INCLUDED IN THIS LESSON: 14 minutes of video instruction, Script Analysis, and Schematics –Supplied w/English Subtitles
IN THIS LESSON YOU WILL LEARN: This lesson is Part 2 of a 4 part series in understanding what it takes to shoot an action sequence. From pre production discussions, preparing floor plans and schematics to communicate your vision. One of our hardest jobs as an artist is to communicate what is in our heads. This lesson gives you the step by step process to do this, as well as using specific types of camera motion to educate and immerse your audience.
- Understanding your scene:
- It’s important to understand your scene because you need to know: A) the emotion of the scene B) the purpose of the scene, and C) how dynamic the scene is.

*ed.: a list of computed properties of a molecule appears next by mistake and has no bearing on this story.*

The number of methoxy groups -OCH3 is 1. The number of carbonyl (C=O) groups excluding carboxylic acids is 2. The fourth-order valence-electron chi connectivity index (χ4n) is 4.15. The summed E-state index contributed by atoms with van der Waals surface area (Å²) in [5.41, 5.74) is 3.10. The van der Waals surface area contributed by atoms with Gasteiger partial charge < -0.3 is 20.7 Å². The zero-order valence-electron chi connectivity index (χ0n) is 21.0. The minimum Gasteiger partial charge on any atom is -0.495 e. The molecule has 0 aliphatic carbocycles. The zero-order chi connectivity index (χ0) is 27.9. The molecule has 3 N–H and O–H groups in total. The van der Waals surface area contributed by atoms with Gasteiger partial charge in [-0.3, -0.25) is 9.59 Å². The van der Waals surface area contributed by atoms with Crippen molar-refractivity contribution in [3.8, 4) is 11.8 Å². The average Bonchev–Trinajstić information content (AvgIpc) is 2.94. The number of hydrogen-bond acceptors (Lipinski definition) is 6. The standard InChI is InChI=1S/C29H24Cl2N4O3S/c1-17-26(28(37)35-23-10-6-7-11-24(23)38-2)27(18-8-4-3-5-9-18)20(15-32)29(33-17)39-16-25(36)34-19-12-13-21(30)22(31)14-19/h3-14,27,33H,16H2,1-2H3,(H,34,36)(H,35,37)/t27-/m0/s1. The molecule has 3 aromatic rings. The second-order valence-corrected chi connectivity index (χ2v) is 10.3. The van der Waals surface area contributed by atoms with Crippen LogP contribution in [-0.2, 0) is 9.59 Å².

- Once you gather your thoughts and have your initial conception of the scene, you need to figure out how it can be covered and what the camera movement might be.
- The camera movement is going to make or break your story and how the audience feels following it.
- Creating unique perspectives:
- On “Waist Deep,” we decided to obstruct or have objects in the foreground. We never wanted clean images of O2 and him running after his car.
- Creating layered images will help create these unique perspectives.
- In high speed situations, this made our images more kinetic and helped illustrate the tension of the scene.
- Using movement helps create a sense of haste:
- For O2, everything is on the line to get his son back. This is where you need to show the audience he is willing to do whatever it takes.
- Using quick movements to track your character can give you that effect.
- On “Waist Deep,” we used electric grip rigging carts to maintain the necessary speed and to blast past cars and objects in the foreground.